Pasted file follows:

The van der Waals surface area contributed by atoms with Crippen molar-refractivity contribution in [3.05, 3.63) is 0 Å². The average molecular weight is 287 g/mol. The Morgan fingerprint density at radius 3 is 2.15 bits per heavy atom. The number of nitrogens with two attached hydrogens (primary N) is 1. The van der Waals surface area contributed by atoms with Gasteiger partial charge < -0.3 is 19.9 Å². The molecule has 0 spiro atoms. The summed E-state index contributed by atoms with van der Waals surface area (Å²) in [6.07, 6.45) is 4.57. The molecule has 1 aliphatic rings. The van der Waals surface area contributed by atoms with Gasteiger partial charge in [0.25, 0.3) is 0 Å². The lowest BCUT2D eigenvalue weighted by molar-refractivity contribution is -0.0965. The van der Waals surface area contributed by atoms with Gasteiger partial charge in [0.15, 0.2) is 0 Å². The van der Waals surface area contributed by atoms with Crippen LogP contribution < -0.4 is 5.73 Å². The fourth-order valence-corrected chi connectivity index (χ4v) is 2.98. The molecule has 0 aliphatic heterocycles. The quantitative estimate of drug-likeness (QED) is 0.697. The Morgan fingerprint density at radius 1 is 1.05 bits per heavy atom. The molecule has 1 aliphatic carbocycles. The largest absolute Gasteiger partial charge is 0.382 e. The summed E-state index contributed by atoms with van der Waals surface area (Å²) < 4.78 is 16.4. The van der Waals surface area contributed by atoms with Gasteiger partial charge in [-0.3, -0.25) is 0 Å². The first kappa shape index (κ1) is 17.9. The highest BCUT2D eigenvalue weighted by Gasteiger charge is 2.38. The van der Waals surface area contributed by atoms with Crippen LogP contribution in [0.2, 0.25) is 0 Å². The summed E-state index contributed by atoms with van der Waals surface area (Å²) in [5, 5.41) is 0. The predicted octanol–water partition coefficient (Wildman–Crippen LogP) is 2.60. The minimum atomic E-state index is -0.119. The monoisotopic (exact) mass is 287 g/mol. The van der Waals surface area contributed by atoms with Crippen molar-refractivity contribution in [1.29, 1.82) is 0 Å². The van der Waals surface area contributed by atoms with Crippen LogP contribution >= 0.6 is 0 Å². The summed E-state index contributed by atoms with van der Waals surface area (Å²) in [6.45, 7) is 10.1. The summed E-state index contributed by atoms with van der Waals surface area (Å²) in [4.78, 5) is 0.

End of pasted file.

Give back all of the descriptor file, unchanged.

The van der Waals surface area contributed by atoms with Crippen molar-refractivity contribution in [3.05, 3.63) is 0 Å². The average molecular weight is 287 g/mol. The Morgan fingerprint density at radius 3 is 2.15 bits per heavy atom. The number of nitrogens with two attached hydrogens (primary N) is 1. The van der Waals surface area contributed by atoms with Gasteiger partial charge < -0.3 is 19.9 Å². The molecule has 0 spiro atoms. The summed E-state index contributed by atoms with van der Waals surface area (Å²) in [6.07, 6.45) is 4.57. The molecule has 1 aliphatic rings. The van der Waals surface area contributed by atoms with Gasteiger partial charge in [0.25, 0.3) is 0 Å². The lowest BCUT2D eigenvalue weighted by molar-refractivity contribution is -0.0965. The van der Waals surface area contributed by atoms with Gasteiger partial charge in [0.15, 0.2) is 0 Å². The van der Waals surface area contributed by atoms with Crippen LogP contribution < -0.4 is 5.73 Å². The fourth-order valence-corrected chi connectivity index (χ4v) is 2.98. The molecule has 0 aliphatic heterocycles. The quantitative estimate of drug-likeness (QED) is 0.697. The Morgan fingerprint density at radius 1 is 1.05 bits per heavy atom. The molecule has 1 aliphatic carbocycles. The largest absolute Gasteiger partial charge is 0.382 e. The summed E-state index contributed by atoms with van der Waals surface area (Å²) < 4.78 is 16.4. The van der Waals surface area contributed by atoms with Gasteiger partial charge in [-0.3, -0.25) is 0 Å². The first kappa shape index (κ1) is 17.9. The highest BCUT2D eigenvalue weighted by Gasteiger charge is 2.38. The van der Waals surface area contributed by atoms with Crippen LogP contribution in [0.2, 0.25) is 0 Å². The summed E-state index contributed by atoms with van der Waals surface area (Å²) in [5, 5.41) is 0. The predicted octanol–water partition coefficient (Wildman–Crippen LogP) is 2.60. The minimum atomic E-state index is -0.119. The monoisotopic (exact) mass is 287 g/mol. The van der Waals surface area contributed by atoms with Crippen molar-refractivity contribution in [1.29, 1.82) is 0 Å². The van der Waals surface area contributed by atoms with Crippen LogP contribution >= 0.6 is 0 Å². The summed E-state index contributed by atoms with van der Waals surface area (Å²) in [6.45, 7) is 10.1. The summed E-state index contributed by atoms with van der Waals surface area (Å²) in [4.78, 5) is 0.